Had we means, we would not ask your aid: we would gladly send the ships of Tarshish to bear you across the great waters; we would bring you to our homes, to our fire sides; we would provide you habitations, lands and food, when you arrive among us: our hearts are large enough to do all this, and a great deal more. But we have not the means; we have to labor for our own subsistence, as well as attend to those things which are laid upon us of the Lord, and which concern the whole church as much as ourselves. It is not the will of heaven that any one should be put in possession of all things, without striving for them. Where much is given, much is required; and he who has but one talent must be as diligent in the use thereof, as he that has ten, or he will lose his talent and his blessing; and it becometh him who hath but one, five, or ten, to appropriate it in the most economical manner possible, or he will not have enough to bring him hither: and that he who hath but five pounds may have enough and to spare to him who hath but one, or in other words, to help the brethren to accomplish with a little, what otherwise would require much more than they can command, is the object of this Epistle.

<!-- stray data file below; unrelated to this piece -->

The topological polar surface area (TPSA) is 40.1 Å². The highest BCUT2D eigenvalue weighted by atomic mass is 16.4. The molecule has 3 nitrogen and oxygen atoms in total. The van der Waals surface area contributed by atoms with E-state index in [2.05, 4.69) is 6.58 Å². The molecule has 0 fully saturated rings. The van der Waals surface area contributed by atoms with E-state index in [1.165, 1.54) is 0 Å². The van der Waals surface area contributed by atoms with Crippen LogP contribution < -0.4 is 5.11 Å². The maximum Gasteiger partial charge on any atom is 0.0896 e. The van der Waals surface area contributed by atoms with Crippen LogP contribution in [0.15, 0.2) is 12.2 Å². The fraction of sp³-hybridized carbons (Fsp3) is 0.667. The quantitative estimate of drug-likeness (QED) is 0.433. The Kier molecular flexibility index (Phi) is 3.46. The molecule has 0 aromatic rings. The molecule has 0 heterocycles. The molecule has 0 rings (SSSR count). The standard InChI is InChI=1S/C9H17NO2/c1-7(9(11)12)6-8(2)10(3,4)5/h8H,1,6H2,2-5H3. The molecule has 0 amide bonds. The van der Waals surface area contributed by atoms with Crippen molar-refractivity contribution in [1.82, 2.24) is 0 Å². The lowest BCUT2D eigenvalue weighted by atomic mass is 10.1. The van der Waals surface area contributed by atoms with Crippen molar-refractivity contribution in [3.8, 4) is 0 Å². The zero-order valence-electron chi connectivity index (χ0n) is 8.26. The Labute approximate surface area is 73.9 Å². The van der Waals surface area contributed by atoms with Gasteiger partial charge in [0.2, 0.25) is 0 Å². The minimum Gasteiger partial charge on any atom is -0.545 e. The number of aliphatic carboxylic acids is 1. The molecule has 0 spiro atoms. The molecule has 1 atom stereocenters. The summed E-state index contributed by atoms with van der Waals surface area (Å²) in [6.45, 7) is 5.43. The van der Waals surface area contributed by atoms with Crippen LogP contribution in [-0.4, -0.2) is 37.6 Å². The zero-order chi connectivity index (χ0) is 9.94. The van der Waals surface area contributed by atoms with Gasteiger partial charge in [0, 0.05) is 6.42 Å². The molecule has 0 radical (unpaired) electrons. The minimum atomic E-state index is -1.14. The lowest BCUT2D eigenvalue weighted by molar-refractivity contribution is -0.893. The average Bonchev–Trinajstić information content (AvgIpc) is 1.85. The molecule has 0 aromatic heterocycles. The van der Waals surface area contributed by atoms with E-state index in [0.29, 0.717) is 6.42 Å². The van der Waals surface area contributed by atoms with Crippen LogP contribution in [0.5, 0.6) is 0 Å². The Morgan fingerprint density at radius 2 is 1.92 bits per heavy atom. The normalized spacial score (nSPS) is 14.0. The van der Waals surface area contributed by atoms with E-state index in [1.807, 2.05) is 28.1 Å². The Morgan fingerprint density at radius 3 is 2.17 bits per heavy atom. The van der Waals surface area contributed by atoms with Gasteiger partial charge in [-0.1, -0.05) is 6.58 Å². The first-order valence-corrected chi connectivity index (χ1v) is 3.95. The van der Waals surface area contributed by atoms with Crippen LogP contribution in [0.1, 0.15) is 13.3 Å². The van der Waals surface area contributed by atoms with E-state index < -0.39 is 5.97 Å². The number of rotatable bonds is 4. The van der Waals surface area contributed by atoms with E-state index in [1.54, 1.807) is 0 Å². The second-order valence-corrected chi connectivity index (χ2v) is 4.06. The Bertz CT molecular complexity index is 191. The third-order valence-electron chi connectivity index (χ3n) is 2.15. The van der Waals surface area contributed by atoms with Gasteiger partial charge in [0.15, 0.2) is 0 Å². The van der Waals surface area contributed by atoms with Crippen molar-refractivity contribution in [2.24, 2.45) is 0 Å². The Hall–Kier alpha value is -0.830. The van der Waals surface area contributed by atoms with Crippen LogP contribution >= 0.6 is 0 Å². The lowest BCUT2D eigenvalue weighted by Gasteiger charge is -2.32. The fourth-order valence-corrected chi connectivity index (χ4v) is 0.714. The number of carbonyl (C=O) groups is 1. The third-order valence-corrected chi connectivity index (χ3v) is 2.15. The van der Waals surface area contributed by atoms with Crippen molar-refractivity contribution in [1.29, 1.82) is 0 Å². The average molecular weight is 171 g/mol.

Had we the means, we would send vessels of our own, laden with flour, meat, fruits, and all sea stores necessary for the comfort of the brethren on the water, so that they would have nothing more to do than go on shipboard and land at ; from thence we would take them on our Steamers, and bring them to this place, for this is the best place for the saints to stop at, for the present. There may be other places where individuals might have the prospect of adding at once more rapidly to their pecuniary interest, than they could here; but we can only say it is the will of the Lord that the saints build , and settle therein or in the vicinity; and we know assuredly, that those who give heed to every word that proceedeth out of the mouth of the Lord, will be richer, eventually, and not far distant, than those who may seem to prosper more by following their own inclinations.